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This article is part of a larger article titled "100+ Healthiest Foods On Planet Earth."  Read it here.

Tuna Nutritional Information (per 100g)

Water: 68.1 g
Calories: 144 kcal
Protein: 23.3 g
Fat: 4.9 g
Saturated fat: 1.3 g
Monounsaturated fat: 1.6 g
Polyunsaturated fat: 1.4 g
Cholesterol: 38 mg
Vitamin B1: 0.2 mg
Vitamin B2: 0.3 mg
Vitamin B3: 8.7 mg
Vitamin B6: 0.5 mg
Vitamin B9: 2 μg
Vitamin B12: 9.4 μg
Vitamin A: 655 μg
Vitamin E: 1 mg
Vitamin D: 5.7 μg
Calcium: 8 mg
Iron: 1 mg
Magnesium: 50 mg
Phosphorus: 254 mg
Potassium: 252 mg
Sodium: 39 mg
Zinc: 0.6 mg

Tuna is a staple in many households, often in the canned variety, and it’s not hard to see why – it is versatile, delicious and an excellent source of protein. This yummy fish also boasts some wonderfulbenefits that have been scientifically proven to be beneficial to your health.

Good For Heart Health. The debate over the health benefits of canned tuna has received new evidence to support the idea that canned tuna can be just as healthy as fresh, thanks to this study carried out in Italy that compared the lipid profiles of different types of canned fish. They found that out of all the samples tested, canned bluefin tuna contained the highest levels of omega-3 fatty acids.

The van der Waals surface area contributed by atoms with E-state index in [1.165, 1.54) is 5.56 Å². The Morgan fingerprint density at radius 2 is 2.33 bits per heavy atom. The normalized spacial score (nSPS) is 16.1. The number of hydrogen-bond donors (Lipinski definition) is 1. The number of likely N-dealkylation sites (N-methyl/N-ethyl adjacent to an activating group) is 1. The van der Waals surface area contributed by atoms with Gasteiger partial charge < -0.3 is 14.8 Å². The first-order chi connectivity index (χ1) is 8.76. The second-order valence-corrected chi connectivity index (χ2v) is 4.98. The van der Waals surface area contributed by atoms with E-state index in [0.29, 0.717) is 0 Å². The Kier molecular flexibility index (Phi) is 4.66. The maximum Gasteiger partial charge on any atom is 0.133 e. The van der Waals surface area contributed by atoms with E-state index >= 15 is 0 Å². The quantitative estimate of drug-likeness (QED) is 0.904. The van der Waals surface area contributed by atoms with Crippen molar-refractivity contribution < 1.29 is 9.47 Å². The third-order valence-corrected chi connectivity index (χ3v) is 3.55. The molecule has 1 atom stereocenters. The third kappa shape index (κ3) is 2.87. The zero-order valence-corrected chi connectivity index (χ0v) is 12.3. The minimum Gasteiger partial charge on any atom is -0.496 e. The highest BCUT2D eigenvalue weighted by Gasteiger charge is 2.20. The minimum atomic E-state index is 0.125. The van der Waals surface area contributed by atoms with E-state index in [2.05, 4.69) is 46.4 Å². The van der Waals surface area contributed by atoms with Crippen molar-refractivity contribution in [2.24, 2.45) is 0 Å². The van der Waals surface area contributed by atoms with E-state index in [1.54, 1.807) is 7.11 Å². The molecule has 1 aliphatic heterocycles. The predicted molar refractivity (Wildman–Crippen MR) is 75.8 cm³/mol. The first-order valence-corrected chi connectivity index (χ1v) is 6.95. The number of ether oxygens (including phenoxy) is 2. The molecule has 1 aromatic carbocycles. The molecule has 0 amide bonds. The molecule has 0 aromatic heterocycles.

This is important because omega-3 fatty acids are incredibly important for maintaining good heart health. The researchers concluded that the canned bluefin tuna could play a pivotal role as a dietary inhibitor of cardiovascular disease.

Helps Fight Obesity. Researchers from Pukyong University, in the Republic of Korea, have been studying the role that tuna plays in maintaining a healthy weight. They have recently published their results which has confirmed that tuna contains a peptide that prevents the process that turns certain cells into fat cells. The peptide does this by inhibiting certain proteins from communicating with each other, thus preventing a chain of events that results in fat cells being created.

Prevent The Risk Of Stroke And Brain Abnormalities. In 2011, a study was published that examined how eating a diet rich in fish, including tuna, would affect the risk of experiencing ischemic stroke – which is a stroke caused in the brain thanks to the blockage of an artery in the brain.

The researchers found that those who ate fish at least five times a week had the greatest reduction in the risk of experiencing an ischemic stroke, by as much as 31%, although eating fish just once a week also had a significant impact.

Interestingly, the study also showed that when elderly participants consumed moderate levels of fish each week, they were less likely to show abnormalities on MRI scans. It was noted, however, that fried fish did not contribute to these results, perhaps because frying the fish damages much of the nutrient content.